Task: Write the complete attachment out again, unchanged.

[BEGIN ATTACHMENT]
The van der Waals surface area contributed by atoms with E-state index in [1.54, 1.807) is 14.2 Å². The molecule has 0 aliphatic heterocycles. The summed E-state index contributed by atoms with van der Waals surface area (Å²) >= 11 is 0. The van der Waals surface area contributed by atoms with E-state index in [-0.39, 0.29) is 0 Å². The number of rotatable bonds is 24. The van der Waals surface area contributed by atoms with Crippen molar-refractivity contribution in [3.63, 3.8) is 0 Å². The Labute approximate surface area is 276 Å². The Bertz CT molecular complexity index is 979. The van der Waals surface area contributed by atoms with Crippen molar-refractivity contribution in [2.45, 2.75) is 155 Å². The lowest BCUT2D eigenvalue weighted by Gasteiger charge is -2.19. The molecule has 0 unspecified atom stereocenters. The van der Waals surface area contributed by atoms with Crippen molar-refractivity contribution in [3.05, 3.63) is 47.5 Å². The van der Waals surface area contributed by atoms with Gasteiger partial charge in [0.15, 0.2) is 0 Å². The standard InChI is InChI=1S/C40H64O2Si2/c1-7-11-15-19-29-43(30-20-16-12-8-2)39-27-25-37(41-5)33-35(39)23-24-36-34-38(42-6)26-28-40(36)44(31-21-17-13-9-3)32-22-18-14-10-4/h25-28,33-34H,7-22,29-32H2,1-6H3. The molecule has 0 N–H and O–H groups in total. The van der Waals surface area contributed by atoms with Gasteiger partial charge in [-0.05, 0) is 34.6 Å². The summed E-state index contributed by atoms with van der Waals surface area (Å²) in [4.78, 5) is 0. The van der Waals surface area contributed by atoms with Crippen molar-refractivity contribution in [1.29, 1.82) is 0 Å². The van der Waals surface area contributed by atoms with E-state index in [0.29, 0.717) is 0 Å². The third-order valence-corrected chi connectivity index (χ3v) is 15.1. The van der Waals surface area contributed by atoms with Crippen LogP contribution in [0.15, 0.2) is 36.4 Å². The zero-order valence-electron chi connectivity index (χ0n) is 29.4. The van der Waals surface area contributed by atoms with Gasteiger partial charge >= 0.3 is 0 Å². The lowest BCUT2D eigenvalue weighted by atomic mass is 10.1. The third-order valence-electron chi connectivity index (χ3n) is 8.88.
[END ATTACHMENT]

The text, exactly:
The van der Waals surface area contributed by atoms with E-state index in [1.54, 1.807) is 14.2 Å². The molecule has 0 aliphatic heterocycles. The summed E-state index contributed by atoms with van der Waals surface area (Å²) >= 11 is 0. The van der Waals surface area contributed by atoms with E-state index in [-0.39, 0.29) is 0 Å². The number of rotatable bonds is 24. The van der Waals surface area contributed by atoms with Crippen molar-refractivity contribution in [3.63, 3.8) is 0 Å². The Labute approximate surface area is 276 Å². The Bertz CT molecular complexity index is 979. The van der Waals surface area contributed by atoms with Crippen molar-refractivity contribution in [2.45, 2.75) is 155 Å². The lowest BCUT2D eigenvalue weighted by Gasteiger charge is -2.19. The molecule has 0 unspecified atom stereocenters. The van der Waals surface area contributed by atoms with Crippen molar-refractivity contribution in [3.05, 3.63) is 47.5 Å². The van der Waals surface area contributed by atoms with Gasteiger partial charge in [0.15, 0.2) is 0 Å². The standard InChI is InChI=1S/C40H64O2Si2/c1-7-11-15-19-29-43(30-20-16-12-8-2)39-27-25-37(41-5)33-35(39)23-24-36-34-38(42-6)26-28-40(36)44(31-21-17-13-9-3)32-22-18-14-10-4/h25-28,33-34H,7-22,29-32H2,1-6H3. The molecule has 0 N–H and O–H groups in total. The van der Waals surface area contributed by atoms with Gasteiger partial charge in [-0.05, 0) is 34.6 Å². The summed E-state index contributed by atoms with van der Waals surface area (Å²) in [4.78, 5) is 0. The van der Waals surface area contributed by atoms with Crippen molar-refractivity contribution in [1.29, 1.82) is 0 Å². The van der Waals surface area contributed by atoms with E-state index in [0.29, 0.717) is 0 Å². The third-order valence-corrected chi connectivity index (χ3v) is 15.1. The van der Waals surface area contributed by atoms with Crippen LogP contribution in [0.15, 0.2) is 36.4 Å². The zero-order valence-electron chi connectivity index (χ0n) is 29.4. The van der Waals surface area contributed by atoms with Gasteiger partial charge >= 0.3 is 0 Å². The lowest BCUT2D eigenvalue weighted by atomic mass is 10.1. The third-order valence-electron chi connectivity index (χ3n) is 8.88.